On Saturday, Oct. 16, in the Walker Recital Hall, CorbinDances presented a concert of great interest and intimacy.
Both the size of the venue and the dancers’ attempt to foster a sense of community made for a special art experience.
Led by accomplished dancer and choreographer Patrick Corbin, who used to dance in the famous Paul Taylor Dance Company, CorbinDances has been sharing work with audiences since 2006. The company is based in New York City but tours throughout the country.
The evening featured excerpts from “Shady,” a choreographic work by Corbin that will have its full debut in 2011 at the Joyce Theatre in New York. Corbin said that for now he still views the pieces as “a work in progress.”
“Shady,” gave off a sort of industrial, everyday life feel with casual clothing as costuming, simple lighting, and the bare look of the Walker stage. The performance mixed musical genres, placing more classical works by Haydn and Mahler right alongside music by Led Zeppelin and Bjork.
The movement in “Shady” varied somewhat throughout, although the entire concert was very much a modern dance presentation. Certain sections looked highly improvisational. Some movements were very circular and flowing, and others were more jerky and jumpy.
Arguably the most moving part of the evening was a pas de trios between Corbin and company dancers Morgan Fogarty and Meggi Sweeney. The movement was sinuous, and the dynamic and emotive performance of the dancers captured the audience’s attention.
The dancing in the concert was followed by an artist chat session with Corbin and his dancers, who answered audience questions and discussed the process of creating “Shady,” as well as the general experience of being a dancer.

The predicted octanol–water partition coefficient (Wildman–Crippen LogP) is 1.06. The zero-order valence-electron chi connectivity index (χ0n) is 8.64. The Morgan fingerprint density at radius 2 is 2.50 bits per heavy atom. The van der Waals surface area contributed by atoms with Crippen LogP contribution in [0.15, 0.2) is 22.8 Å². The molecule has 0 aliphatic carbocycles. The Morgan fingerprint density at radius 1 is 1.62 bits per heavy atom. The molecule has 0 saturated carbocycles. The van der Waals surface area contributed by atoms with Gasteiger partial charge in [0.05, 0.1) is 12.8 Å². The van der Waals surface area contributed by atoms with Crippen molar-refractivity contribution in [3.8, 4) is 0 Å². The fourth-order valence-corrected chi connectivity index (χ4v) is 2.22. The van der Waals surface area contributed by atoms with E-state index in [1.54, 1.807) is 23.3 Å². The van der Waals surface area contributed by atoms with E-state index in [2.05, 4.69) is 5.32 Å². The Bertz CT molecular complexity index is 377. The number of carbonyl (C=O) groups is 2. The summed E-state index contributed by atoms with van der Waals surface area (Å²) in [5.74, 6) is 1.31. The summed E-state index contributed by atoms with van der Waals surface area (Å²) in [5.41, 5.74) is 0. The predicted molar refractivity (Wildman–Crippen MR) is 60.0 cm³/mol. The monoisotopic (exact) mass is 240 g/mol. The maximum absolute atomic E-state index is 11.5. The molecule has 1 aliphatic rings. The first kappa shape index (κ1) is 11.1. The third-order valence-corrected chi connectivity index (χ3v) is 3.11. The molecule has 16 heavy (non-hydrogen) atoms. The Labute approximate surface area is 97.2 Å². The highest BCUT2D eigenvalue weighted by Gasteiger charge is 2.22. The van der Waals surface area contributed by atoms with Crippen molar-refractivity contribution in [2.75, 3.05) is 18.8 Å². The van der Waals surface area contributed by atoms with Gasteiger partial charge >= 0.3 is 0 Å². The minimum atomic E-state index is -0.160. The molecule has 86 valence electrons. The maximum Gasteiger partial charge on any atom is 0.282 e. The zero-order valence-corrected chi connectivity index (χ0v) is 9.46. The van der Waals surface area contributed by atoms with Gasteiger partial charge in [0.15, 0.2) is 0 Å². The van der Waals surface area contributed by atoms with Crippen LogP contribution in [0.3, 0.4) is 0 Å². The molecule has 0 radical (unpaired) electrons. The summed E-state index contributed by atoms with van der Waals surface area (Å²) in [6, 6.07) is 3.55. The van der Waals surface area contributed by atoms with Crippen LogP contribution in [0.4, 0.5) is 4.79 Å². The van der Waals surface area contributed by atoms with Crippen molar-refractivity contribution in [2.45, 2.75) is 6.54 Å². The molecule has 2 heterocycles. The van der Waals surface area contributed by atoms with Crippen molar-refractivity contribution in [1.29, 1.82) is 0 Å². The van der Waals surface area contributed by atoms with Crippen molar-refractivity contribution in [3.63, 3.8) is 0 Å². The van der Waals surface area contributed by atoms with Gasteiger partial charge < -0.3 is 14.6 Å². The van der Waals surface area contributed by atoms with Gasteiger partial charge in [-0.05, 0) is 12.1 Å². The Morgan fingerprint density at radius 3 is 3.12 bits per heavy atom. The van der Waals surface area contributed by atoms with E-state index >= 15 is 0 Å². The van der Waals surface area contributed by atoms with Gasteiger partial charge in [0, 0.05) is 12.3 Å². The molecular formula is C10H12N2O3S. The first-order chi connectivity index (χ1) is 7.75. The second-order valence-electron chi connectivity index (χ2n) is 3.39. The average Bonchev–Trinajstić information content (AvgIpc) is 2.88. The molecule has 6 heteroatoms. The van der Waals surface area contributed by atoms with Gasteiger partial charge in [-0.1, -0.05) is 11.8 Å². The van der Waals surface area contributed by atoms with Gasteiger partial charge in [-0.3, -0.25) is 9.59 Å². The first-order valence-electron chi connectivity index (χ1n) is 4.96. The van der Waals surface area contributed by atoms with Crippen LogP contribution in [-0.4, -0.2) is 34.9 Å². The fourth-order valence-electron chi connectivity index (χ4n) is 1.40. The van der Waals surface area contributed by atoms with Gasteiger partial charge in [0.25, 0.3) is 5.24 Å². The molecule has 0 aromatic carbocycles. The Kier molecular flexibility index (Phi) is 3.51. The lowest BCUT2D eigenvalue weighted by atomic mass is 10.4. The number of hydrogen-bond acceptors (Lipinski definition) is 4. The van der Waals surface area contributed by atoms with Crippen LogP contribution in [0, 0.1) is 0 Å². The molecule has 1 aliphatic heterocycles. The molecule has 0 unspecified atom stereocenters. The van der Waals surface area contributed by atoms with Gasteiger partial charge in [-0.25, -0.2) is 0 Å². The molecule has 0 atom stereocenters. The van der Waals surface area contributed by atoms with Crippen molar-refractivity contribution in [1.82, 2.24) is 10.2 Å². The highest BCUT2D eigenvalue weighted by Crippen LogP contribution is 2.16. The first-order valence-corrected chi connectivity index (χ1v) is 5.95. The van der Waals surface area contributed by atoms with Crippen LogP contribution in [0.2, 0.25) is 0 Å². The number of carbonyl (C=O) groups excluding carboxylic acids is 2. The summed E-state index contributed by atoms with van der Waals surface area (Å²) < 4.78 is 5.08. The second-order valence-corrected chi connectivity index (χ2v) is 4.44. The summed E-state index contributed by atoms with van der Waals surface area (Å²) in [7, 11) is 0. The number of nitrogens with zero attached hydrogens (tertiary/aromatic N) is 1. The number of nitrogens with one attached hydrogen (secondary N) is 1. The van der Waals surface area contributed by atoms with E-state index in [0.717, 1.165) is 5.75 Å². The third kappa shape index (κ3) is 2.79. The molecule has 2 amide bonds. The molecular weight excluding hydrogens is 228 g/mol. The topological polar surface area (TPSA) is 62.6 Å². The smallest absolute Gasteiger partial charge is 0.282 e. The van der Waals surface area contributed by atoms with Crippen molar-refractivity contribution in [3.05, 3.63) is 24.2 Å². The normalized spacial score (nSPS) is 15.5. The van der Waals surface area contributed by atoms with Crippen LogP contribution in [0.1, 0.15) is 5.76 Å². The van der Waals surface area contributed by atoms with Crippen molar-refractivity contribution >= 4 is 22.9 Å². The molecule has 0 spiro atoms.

When discussing “Shady,” Corbin said that the initial inspiration for the piece was the seven states of consciousness. He said that from that point, the piece came to be about human relationships and a sense of community. That sense of community, between dancers and also between dancers and audience, is what Corbin said he was aiming for as the effect of the piece. Audience members who spoke during the chat lauded Corbin for achieving this goal.
Corbin also said that much of the material for “Shady” was produced through improvisation and that certain sections of the piece are still structured improvisation. For the official debut of the full work, Corbin will be crediting the dancers as well as himself for choreography, since it was such a collaborative endeavor.
Junior Kelly Clymer said of the performance, “I thought their movement vocabulary was very unique, and I was especially drawn in by the second act.
“From a choreographic standpoint, it was also interesting to listen to their different improvisational techniques in the discussion at the end of the show. What really inspired me was their sense of freedom in their movements.”
“He used a unique movement vocabulary. My favorite part was the pas de deux,” said junior Anna Daught.
Freshman Emily Reed said, “I loved the mix of the classical music and the classic rock. Their sense of community was absolutely spectacular as well. The dancers were amazing and really portrayed emotion. I thought the show was spectacular.”